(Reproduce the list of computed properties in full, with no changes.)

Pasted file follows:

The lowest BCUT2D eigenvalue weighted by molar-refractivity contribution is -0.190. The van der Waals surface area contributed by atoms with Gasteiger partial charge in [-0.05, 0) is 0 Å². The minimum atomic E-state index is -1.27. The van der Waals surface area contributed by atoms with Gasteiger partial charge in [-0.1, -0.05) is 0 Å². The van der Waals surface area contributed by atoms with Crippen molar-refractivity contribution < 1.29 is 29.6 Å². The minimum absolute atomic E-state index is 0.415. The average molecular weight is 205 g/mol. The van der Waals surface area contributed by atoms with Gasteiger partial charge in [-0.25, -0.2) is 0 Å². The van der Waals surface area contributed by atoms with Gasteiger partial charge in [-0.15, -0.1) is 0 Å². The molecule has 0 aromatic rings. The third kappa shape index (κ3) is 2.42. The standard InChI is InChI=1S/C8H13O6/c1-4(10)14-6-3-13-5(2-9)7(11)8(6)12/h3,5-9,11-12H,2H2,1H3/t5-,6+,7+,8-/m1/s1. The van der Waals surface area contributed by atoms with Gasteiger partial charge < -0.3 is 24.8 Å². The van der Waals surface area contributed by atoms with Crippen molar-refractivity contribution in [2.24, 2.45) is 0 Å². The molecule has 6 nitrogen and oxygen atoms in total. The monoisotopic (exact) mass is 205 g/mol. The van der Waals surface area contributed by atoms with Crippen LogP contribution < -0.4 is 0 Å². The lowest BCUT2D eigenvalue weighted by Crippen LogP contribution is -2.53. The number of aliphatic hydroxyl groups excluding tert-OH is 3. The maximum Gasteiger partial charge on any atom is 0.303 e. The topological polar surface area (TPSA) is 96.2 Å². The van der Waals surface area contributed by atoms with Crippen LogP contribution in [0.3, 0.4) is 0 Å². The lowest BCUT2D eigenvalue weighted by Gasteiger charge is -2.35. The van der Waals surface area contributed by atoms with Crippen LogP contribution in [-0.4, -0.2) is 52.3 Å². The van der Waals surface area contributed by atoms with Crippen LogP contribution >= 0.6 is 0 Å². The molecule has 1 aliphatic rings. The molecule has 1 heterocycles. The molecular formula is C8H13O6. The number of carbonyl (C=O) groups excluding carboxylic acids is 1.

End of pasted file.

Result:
The lowest BCUT2D eigenvalue weighted by molar-refractivity contribution is -0.190. The van der Waals surface area contributed by atoms with Gasteiger partial charge in [-0.05, 0) is 0 Å². The minimum atomic E-state index is -1.27. The van der Waals surface area contributed by atoms with Gasteiger partial charge in [-0.1, -0.05) is 0 Å². The van der Waals surface area contributed by atoms with Crippen molar-refractivity contribution < 1.29 is 29.6 Å². The minimum absolute atomic E-state index is 0.415. The average molecular weight is 205 g/mol. The van der Waals surface area contributed by atoms with Gasteiger partial charge in [-0.25, -0.2) is 0 Å². The van der Waals surface area contributed by atoms with Gasteiger partial charge in [-0.15, -0.1) is 0 Å². The molecule has 0 aromatic rings. The third kappa shape index (κ3) is 2.42. The standard InChI is InChI=1S/C8H13O6/c1-4(10)14-6-3-13-5(2-9)7(11)8(6)12/h3,5-9,11-12H,2H2,1H3/t5-,6+,7+,8-/m1/s1. The van der Waals surface area contributed by atoms with Gasteiger partial charge < -0.3 is 24.8 Å². The van der Waals surface area contributed by atoms with Crippen molar-refractivity contribution in [2.24, 2.45) is 0 Å². The molecule has 6 nitrogen and oxygen atoms in total. The monoisotopic (exact) mass is 205 g/mol. The van der Waals surface area contributed by atoms with Crippen LogP contribution < -0.4 is 0 Å². The lowest BCUT2D eigenvalue weighted by Crippen LogP contribution is -2.53. The number of aliphatic hydroxyl groups excluding tert-OH is 3. The maximum Gasteiger partial charge on any atom is 0.303 e. The topological polar surface area (TPSA) is 96.2 Å². The van der Waals surface area contributed by atoms with Crippen LogP contribution in [0.3, 0.4) is 0 Å². The lowest BCUT2D eigenvalue weighted by Gasteiger charge is -2.35. The van der Waals surface area contributed by atoms with Crippen LogP contribution in [-0.4, -0.2) is 52.3 Å². The van der Waals surface area contributed by atoms with Crippen LogP contribution >= 0.6 is 0 Å². The molecule has 1 aliphatic rings. The molecule has 1 heterocycles. The molecular formula is C8H13O6. The number of carbonyl (C=O) groups excluding carboxylic acids is 1.